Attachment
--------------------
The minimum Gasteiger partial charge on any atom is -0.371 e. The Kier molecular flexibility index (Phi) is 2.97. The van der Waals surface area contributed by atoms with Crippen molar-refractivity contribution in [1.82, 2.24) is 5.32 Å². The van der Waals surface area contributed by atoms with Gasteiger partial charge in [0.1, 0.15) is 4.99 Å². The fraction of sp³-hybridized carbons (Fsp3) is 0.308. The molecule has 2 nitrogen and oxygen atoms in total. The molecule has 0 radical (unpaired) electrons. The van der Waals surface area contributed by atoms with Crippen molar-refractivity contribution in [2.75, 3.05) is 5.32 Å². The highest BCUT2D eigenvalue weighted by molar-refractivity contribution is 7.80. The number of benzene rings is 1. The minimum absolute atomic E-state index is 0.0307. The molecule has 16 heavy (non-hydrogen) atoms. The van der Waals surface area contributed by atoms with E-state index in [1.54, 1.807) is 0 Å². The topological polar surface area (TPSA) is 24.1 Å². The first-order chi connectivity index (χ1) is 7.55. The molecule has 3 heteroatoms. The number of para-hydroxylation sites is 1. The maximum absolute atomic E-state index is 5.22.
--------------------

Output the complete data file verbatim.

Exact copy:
The minimum Gasteiger partial charge on any atom is -0.371 e. The Kier molecular flexibility index (Phi) is 2.97. The van der Waals surface area contributed by atoms with Crippen molar-refractivity contribution in [1.82, 2.24) is 5.32 Å². The van der Waals surface area contributed by atoms with Gasteiger partial charge in [0.1, 0.15) is 4.99 Å². The fraction of sp³-hybridized carbons (Fsp3) is 0.308. The molecule has 2 nitrogen and oxygen atoms in total. The molecule has 0 radical (unpaired) electrons. The van der Waals surface area contributed by atoms with Crippen molar-refractivity contribution in [2.75, 3.05) is 5.32 Å². The highest BCUT2D eigenvalue weighted by molar-refractivity contribution is 7.80. The number of benzene rings is 1. The minimum absolute atomic E-state index is 0.0307. The molecule has 16 heavy (non-hydrogen) atoms. The van der Waals surface area contributed by atoms with E-state index in [1.54, 1.807) is 0 Å². The topological polar surface area (TPSA) is 24.1 Å². The first-order chi connectivity index (χ1) is 7.55. The molecule has 3 heteroatoms. The number of para-hydroxylation sites is 1. The maximum absolute atomic E-state index is 5.22.